Things You'll Need
Soft bristle brush
Sandpaper in multiple grains
Move any un-moldy plywood boards to a new storage area, or remove the cause of the mold to prevent mold from growing on other boards. Mold usually grows due to excess moisture in the area, either in the air or on a surface. Easily kill mold with a vinegar spray.
Plywood boards often have to sit in locations where they must wait for people to use them. Plywood is often stored outdoors, and may encounter rain, humidity and other conditions that create mold spores. If mold gets onto plywood, there is no need to throw the board out. You can kill mold spores and remove them from the surface of the wood with a simple bleach solution. This project will take several days to complete, because the wood must dry out between solution applications.
Wear old clothes that you do not mind getting bleached as you work. Put on the gloves and safety goggles. Mix a solution of 1 part bleach to 3 parts water. Place this solution in the small bucket.
Dip the brush into the bleach solution and scrub over the moldy area of the wood. Allow the bleach solution to saturate the wood. The wood may not appear cleaner at first, but after allowing the solution to sit for about 30 minutes the mold should start to disappear. Mold marks may not completely disappear, but the spores will die, preventing the mold from spreading.
Hose down the entire plywood sheet. Allow the wood to dry for 24 hours.
The bleach will cause the grain of the wood to rise to the surface, and you will have to sand the board smooth once more. Sand the surface of the board until it is smooth, first with rough grain sandpaper, then with a finer grain.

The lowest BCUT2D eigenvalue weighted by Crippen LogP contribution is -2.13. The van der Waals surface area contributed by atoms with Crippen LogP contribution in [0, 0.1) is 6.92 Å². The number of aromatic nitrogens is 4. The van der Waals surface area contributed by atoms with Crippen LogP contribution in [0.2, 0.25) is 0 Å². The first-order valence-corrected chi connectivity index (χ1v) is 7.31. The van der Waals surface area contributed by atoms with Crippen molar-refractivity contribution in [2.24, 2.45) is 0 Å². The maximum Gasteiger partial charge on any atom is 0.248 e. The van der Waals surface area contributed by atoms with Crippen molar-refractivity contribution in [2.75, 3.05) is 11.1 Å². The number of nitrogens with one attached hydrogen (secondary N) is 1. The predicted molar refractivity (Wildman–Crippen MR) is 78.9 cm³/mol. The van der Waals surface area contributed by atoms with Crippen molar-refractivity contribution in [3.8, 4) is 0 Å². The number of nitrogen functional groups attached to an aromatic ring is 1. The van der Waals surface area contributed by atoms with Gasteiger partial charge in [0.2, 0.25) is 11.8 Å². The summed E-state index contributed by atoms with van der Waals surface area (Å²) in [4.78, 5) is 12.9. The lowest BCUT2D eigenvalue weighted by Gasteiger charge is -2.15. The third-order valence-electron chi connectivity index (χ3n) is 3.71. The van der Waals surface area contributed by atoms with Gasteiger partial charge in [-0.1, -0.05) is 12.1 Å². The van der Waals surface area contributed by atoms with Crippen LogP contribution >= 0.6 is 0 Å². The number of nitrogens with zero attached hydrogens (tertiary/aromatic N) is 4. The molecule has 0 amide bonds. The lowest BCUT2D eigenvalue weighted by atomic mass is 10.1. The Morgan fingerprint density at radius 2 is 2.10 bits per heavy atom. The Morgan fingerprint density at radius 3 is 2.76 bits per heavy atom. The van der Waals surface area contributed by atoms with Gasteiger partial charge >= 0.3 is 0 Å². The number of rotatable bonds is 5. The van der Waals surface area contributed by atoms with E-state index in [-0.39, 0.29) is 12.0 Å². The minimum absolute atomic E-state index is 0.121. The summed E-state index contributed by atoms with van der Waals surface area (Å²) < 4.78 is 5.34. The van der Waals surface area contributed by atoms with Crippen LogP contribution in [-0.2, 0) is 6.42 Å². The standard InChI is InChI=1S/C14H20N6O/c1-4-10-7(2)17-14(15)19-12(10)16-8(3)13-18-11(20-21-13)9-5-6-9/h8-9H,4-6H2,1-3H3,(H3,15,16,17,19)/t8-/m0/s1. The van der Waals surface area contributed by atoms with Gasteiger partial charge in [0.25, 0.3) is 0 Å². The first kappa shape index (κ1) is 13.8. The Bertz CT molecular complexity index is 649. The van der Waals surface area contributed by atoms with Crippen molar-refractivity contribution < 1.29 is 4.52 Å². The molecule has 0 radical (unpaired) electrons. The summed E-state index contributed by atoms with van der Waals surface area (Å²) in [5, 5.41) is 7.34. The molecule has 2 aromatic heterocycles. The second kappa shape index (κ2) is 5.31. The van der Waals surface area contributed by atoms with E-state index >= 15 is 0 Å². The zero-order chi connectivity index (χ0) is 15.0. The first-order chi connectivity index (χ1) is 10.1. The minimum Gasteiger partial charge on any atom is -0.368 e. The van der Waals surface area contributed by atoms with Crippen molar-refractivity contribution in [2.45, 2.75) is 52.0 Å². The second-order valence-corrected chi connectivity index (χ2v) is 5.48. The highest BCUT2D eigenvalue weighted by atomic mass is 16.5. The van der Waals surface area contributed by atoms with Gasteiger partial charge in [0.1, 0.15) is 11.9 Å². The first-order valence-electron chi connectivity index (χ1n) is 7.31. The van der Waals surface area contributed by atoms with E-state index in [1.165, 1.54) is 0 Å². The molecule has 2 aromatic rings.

Dip an old rag into the paint cleaner and wipe over the entire surface of the board. This helps remove any remaining residue from the mold, bleach and water. Allow to dry for two hours.
Wipe a water-repellent preservative over all sides of the board. This will help the wood to resist further water and mold damage and make it perform better if used in an exterior setting. Allow the preservative to sit on the wood for two days before painting or staining the surface of the wood.
Brenda Priddy has more than 10 years of crafting and design experience, as well as more than six years of professional writing experience. Her work appears in online publications such as Donna Rae at Home, Five Minutes for Going Green and Daily Mayo. Priddy also writes for Archstone Business Solutions and holds an Associate of Arts in English from McLennan Community College.